Cognitive dissonance is tricky to deal with.
In Germany after the war, Allied forces found a new recording technology – magnetic tape. This provided a huge leap in audio fidelity ahead of disc recordings and rapidly became the dominant mastering medium for sound. The Nazi’s had used it for a while already for broadcasting. It later enabled multi-track recording and led to the first hifi systems being created.
Fast forward 74 years and here we are, the audio equivalent of the autobahn. A Nazi legacy item that audiophiles and musicians couldn’t really do without. Magnetic tape enables those timbres, tones and spacious melodies.
Of course it would have been infinitely better without the war, and with Nazis never having existed.
But here we are.
Computers are everywhere. The net is everywhere. Software is eating the world.
This has forced us as a species to ask important questions about how we best exist in a digital/analogue hybrid world. No facet of humanity has been more disrupted or scrutinised by the web than our art. Some questions:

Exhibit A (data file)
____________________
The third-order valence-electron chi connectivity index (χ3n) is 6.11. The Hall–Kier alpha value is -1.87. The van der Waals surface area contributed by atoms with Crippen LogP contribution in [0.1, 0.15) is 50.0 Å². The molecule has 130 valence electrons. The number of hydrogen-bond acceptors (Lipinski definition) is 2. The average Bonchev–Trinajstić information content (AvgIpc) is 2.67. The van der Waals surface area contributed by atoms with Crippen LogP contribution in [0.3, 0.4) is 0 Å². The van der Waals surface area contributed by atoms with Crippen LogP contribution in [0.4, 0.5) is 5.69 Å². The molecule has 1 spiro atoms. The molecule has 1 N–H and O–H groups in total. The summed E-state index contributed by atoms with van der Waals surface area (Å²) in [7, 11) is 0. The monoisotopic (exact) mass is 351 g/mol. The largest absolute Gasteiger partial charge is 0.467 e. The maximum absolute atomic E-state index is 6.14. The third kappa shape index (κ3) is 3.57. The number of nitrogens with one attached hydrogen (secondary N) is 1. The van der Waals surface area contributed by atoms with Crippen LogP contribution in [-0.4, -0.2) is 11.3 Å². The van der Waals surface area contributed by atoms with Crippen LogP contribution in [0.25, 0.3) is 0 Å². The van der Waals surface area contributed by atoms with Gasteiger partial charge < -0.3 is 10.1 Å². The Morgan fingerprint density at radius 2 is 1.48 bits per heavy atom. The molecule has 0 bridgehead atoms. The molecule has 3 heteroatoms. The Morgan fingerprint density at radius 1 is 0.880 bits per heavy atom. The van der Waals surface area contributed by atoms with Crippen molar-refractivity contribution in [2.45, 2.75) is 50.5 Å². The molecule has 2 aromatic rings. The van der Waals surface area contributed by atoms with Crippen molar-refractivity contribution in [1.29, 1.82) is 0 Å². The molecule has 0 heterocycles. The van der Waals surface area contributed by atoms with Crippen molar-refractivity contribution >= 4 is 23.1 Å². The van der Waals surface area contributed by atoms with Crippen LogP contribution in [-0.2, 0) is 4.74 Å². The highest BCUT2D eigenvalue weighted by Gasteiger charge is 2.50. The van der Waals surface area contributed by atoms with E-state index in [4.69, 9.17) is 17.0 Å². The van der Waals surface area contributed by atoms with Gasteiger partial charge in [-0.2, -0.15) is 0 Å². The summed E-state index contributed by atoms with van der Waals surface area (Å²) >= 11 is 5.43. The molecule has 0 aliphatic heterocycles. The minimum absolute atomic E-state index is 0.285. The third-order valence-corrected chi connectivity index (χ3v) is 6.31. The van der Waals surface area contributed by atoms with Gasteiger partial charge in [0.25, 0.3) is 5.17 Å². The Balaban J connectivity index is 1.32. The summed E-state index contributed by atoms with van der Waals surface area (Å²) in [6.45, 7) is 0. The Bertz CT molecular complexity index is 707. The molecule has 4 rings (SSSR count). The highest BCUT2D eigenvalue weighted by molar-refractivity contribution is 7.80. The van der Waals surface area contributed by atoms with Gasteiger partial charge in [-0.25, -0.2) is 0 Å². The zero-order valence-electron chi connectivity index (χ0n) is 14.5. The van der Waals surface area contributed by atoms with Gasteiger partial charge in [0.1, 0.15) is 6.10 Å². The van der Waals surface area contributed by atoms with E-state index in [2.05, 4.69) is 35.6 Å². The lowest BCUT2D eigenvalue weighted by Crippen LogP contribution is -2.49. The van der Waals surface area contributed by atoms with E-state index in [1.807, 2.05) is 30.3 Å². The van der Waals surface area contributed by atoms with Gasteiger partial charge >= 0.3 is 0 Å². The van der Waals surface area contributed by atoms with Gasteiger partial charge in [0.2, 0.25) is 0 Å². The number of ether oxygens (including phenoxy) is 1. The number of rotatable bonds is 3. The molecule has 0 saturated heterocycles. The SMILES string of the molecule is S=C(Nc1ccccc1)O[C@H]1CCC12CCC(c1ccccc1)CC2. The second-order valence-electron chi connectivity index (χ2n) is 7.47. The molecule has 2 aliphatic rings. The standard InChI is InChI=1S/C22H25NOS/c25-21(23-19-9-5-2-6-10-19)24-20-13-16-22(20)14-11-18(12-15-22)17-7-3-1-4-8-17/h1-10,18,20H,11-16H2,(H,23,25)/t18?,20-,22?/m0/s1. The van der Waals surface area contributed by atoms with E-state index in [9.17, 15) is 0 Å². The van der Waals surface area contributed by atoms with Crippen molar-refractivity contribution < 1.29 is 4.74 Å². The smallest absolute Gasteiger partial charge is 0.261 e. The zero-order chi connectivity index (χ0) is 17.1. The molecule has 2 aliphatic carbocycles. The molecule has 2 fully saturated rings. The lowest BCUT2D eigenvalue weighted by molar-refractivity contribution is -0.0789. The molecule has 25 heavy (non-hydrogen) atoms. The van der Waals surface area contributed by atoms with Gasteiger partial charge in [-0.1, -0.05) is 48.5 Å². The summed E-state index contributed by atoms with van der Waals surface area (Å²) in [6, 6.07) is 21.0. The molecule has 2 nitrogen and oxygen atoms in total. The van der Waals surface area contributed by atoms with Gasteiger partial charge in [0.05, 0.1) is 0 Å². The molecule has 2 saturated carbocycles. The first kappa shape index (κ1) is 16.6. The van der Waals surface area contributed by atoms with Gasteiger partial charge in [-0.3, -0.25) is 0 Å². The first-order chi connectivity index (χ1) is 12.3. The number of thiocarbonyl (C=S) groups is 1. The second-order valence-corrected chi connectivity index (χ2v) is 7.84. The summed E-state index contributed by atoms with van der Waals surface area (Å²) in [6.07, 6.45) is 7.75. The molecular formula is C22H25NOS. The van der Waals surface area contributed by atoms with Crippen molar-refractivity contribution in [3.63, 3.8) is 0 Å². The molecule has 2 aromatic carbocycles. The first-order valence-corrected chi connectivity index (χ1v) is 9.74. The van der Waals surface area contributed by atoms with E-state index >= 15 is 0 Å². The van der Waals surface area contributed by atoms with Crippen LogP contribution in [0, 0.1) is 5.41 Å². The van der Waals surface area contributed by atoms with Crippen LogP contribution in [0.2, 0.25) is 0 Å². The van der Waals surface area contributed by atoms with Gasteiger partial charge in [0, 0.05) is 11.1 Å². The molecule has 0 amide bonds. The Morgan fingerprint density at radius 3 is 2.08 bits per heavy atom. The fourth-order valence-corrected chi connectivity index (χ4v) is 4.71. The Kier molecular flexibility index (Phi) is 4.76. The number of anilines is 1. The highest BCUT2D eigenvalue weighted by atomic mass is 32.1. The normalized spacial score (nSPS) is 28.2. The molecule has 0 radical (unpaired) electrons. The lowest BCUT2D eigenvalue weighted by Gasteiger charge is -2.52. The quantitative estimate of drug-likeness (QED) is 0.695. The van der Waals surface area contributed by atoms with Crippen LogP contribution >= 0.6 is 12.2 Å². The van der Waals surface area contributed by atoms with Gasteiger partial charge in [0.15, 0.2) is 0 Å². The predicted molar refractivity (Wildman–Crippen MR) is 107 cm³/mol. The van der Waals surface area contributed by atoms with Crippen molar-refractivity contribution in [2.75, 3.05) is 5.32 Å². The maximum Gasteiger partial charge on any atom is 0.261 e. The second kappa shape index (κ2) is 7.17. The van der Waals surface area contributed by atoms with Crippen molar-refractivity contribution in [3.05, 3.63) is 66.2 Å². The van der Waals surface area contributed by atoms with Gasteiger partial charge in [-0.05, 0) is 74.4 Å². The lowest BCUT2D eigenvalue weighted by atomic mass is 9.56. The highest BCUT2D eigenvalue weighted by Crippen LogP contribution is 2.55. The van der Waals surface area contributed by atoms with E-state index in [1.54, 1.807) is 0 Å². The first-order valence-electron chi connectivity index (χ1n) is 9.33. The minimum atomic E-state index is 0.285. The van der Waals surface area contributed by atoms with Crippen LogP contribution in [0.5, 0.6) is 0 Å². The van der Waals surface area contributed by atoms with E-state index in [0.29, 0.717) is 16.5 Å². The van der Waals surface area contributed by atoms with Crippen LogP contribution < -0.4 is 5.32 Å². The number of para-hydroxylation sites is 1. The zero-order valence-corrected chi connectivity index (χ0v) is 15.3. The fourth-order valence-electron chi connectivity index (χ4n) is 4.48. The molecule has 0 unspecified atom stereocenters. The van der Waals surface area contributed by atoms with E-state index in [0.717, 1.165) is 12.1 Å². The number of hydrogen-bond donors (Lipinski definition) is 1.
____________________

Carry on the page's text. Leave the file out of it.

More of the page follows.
How do we control rights and rewards for the art we make online? Metallica has something to say about this, so does Stephen King
How high does the digital resolution of a picture, a film or a song have to be to accurately reflect the intentions of the artist?
Interestingly, writing as an art form is relatively unaffected by issues of resolution. Words can be understood just as well on low resolution screens, and the quality of the writing is largely subjective. It’s hard to measure objectively the purity of a piece of writing, whereas a picture on a screen, or a sound wave in your ears has a bunch of physics and metrics behind it which is now fed into the marketing of art (see here and here) and of equipment to consume the art (see here and here).
I don’t think these questions over digital art will be answered anytime soon, but I think they need to be at the front of your head if you are publishing online.